When it comes to cargo theft, 2017 brought both good news and bad. Good: the number of recorded cargo thefts in 2017 dropped 15 percent from 2016 according to the Transported Asset Protection Association. Bad: the average value of thefts went up slightly, averaging about $146,000 per loss. What gives? The data suggest that organized thieves are focusing on shipments that can be more easily stolen or fenced or targeting specific products.
To help minimize loss within your wholesale operation’s fleet, review these tips with employees:
- Hope for the best, plan for the worst.
Make sure you have all the information you need in the event your load is stolen. Document your tractor and trailer license plate numbers and markings and know who to call to report the theft.
- Put your head on a swivel.
Be aware that thieves may be watching and even following your vehicles. Before starting a trip, look for properly secured seals and locks or evidence of tampering.
- Zip your lips.
Avoid discussing any cargo-related details—such as type of cargo, shipper’s identity, or itinerary—on CB radios and cell phones. Don’t share brand names, as they may cue a thief that you’re carrying a high-risk load, such as computers. In addition, only share cargo or load information with others at your company on a need to know basis.Avoid discussing any cargo-related details—such as type of cargo, shipper’s identity, or itinerary—on CB radios and cell phones.
- Hold on to your keys.
It might be tempting to leave your truck running on a hot or cold day, but don’t do it! Smashing a window and driving off with your load is all too easy for a brazen thief.
- Lock it up.
Always lock tractor and trailer, whether you are stopping “just for a minute” to make a customer delivery or parking overnight. A thief can quickly steal inventory from a trailer or jump in your vehicle and take the entire load. Secure your trailers at drop off using, at a minimum, king pin locks. Even better? Outfit vehicles with electronic security locks, GPS tracking, and alarm systems.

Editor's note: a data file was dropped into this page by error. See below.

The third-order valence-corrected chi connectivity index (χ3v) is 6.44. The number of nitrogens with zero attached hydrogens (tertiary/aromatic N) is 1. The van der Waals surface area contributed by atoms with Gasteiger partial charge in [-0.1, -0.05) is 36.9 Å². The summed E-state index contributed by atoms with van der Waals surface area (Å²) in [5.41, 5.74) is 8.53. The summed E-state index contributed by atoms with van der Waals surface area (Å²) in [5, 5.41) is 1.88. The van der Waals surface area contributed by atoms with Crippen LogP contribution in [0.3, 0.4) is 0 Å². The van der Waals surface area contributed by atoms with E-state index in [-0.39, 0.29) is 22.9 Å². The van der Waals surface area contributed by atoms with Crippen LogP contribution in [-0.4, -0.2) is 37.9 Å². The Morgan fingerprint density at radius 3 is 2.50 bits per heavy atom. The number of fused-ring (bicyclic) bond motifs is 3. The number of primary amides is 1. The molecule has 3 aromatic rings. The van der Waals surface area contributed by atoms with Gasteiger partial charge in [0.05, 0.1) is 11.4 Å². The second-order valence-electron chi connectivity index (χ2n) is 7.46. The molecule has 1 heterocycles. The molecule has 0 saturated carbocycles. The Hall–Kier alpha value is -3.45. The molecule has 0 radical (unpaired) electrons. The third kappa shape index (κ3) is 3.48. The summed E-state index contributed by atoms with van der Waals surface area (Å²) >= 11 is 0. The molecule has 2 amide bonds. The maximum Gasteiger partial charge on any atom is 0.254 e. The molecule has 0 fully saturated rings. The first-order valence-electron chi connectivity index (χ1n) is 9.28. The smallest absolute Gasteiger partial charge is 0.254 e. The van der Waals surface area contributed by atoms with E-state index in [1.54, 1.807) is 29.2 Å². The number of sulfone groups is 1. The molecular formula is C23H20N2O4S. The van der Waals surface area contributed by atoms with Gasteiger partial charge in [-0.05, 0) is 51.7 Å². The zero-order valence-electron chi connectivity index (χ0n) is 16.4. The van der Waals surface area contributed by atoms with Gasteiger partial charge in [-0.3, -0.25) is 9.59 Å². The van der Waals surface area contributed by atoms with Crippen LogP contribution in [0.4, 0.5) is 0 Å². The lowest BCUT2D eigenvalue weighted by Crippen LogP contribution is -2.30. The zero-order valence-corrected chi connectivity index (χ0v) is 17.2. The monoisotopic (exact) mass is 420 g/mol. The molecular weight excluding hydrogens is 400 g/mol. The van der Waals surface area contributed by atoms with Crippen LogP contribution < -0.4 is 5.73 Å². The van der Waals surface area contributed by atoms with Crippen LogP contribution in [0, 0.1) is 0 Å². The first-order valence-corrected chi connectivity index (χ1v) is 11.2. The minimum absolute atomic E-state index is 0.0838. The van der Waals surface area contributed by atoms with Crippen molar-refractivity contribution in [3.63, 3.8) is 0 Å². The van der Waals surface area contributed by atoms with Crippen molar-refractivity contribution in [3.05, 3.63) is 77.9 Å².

- Find secure lots.
Park in secure, well-lit, patrolled lots. If possible, use lots with fencing and monitored access. Avoid parking overnight at a truck stop; if unavoidable, park your rig to block access to the trailer doors.
- Know your way.
Make sure you know how to get to and from the consignee, and try to avoid arriving too early for delivery. Sitting in your trailer in the early morning hours makes you a tempting target to a thief.
- Change it up.
If possible, vary your routes and timing of stops to frustrate potential thieves or terrorists from being able to predict your movements.
- See it, say it.
Report any suspicious activity while loading your trailer or while a shipment is in transit. Alert dispatch during extended stops at truck stops and rest areas.
- Put security above courtesy.
Avoid picking up day laborers or others looking for rides. In addition, don’t let others—even someone you know—follow behind you into an area secured by keypad gates or other controlled access technology.
Cargo theft can be expensive, but there are actions your business can take to reduce your risk. Having your team follow these precautions can help ward off thieves, protect your employees and inventory, and keep your wholesale operation running smoothly.
This website is general in nature, and is provided as a courtesy to you. Information is accurate to the best of Liberty Mutual’s knowledge, but companies and individuals should not rely on it to prevent and mitigate all risks as an explanation of coverage or benefits under an insurance policy. Consult your professional advisor regarding your particular facts and circumstance. By citing external authorities or linking to other websites, Liberty Mutual is not endorsing them.